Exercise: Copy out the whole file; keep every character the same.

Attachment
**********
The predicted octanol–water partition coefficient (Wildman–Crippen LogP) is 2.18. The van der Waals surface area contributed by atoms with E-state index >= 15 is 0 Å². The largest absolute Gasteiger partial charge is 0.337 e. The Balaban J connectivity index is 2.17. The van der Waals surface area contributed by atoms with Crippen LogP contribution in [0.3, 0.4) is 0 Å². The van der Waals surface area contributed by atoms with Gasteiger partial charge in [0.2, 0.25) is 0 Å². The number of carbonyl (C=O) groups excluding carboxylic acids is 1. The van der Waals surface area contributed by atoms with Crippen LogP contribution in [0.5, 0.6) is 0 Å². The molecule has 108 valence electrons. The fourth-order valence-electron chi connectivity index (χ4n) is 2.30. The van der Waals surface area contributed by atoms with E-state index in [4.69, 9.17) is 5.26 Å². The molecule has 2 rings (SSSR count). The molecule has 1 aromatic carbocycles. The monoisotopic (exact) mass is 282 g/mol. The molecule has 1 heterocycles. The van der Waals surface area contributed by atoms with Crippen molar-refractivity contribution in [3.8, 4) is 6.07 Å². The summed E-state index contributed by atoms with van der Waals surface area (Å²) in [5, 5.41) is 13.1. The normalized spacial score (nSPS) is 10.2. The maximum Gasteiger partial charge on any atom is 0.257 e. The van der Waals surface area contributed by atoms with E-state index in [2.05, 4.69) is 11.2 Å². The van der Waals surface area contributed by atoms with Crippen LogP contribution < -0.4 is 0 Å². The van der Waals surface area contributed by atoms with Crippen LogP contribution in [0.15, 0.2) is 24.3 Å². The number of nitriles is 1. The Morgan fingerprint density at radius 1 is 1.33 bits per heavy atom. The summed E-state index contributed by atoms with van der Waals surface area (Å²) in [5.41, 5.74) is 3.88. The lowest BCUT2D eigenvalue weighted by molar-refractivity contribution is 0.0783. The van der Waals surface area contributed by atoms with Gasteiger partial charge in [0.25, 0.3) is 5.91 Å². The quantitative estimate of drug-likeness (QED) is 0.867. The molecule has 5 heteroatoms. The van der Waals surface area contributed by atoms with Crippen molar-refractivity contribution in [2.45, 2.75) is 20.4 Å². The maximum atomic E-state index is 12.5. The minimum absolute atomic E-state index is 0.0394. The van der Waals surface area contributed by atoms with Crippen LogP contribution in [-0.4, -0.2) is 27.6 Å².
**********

The predicted octanol–water partition coefficient (Wildman–Crippen LogP) is 2.18. The van der Waals surface area contributed by atoms with E-state index >= 15 is 0 Å². The largest absolute Gasteiger partial charge is 0.337 e. The Balaban J connectivity index is 2.17. The van der Waals surface area contributed by atoms with Crippen LogP contribution in [0.3, 0.4) is 0 Å². The van der Waals surface area contributed by atoms with Gasteiger partial charge in [0.2, 0.25) is 0 Å². The number of carbonyl (C=O) groups excluding carboxylic acids is 1. The van der Waals surface area contributed by atoms with Crippen LogP contribution in [0.5, 0.6) is 0 Å². The molecule has 108 valence electrons. The fourth-order valence-electron chi connectivity index (χ4n) is 2.30. The van der Waals surface area contributed by atoms with E-state index in [4.69, 9.17) is 5.26 Å². The molecule has 2 rings (SSSR count). The molecule has 1 aromatic carbocycles. The monoisotopic (exact) mass is 282 g/mol. The molecule has 1 heterocycles. The van der Waals surface area contributed by atoms with Crippen molar-refractivity contribution in [3.8, 4) is 6.07 Å². The summed E-state index contributed by atoms with van der Waals surface area (Å²) in [5, 5.41) is 13.1. The normalized spacial score (nSPS) is 10.2. The maximum Gasteiger partial charge on any atom is 0.257 e. The van der Waals surface area contributed by atoms with E-state index in [2.05, 4.69) is 11.2 Å². The van der Waals surface area contributed by atoms with Crippen LogP contribution < -0.4 is 0 Å². The van der Waals surface area contributed by atoms with Crippen LogP contribution in [0.15, 0.2) is 24.3 Å². The number of nitriles is 1. The Morgan fingerprint density at radius 1 is 1.33 bits per heavy atom. The summed E-state index contributed by atoms with van der Waals surface area (Å²) in [5.41, 5.74) is 3.88. The lowest BCUT2D eigenvalue weighted by molar-refractivity contribution is 0.0783. The van der Waals surface area contributed by atoms with Gasteiger partial charge in [0.25, 0.3) is 5.91 Å². The quantitative estimate of drug-likeness (QED) is 0.867. The molecule has 5 heteroatoms. The van der Waals surface area contributed by atoms with Crippen molar-refractivity contribution in [2.45, 2.75) is 20.4 Å². The maximum atomic E-state index is 12.5. The minimum absolute atomic E-state index is 0.0394. The van der Waals surface area contributed by atoms with Crippen LogP contribution in [-0.4, -0.2) is 27.6 Å².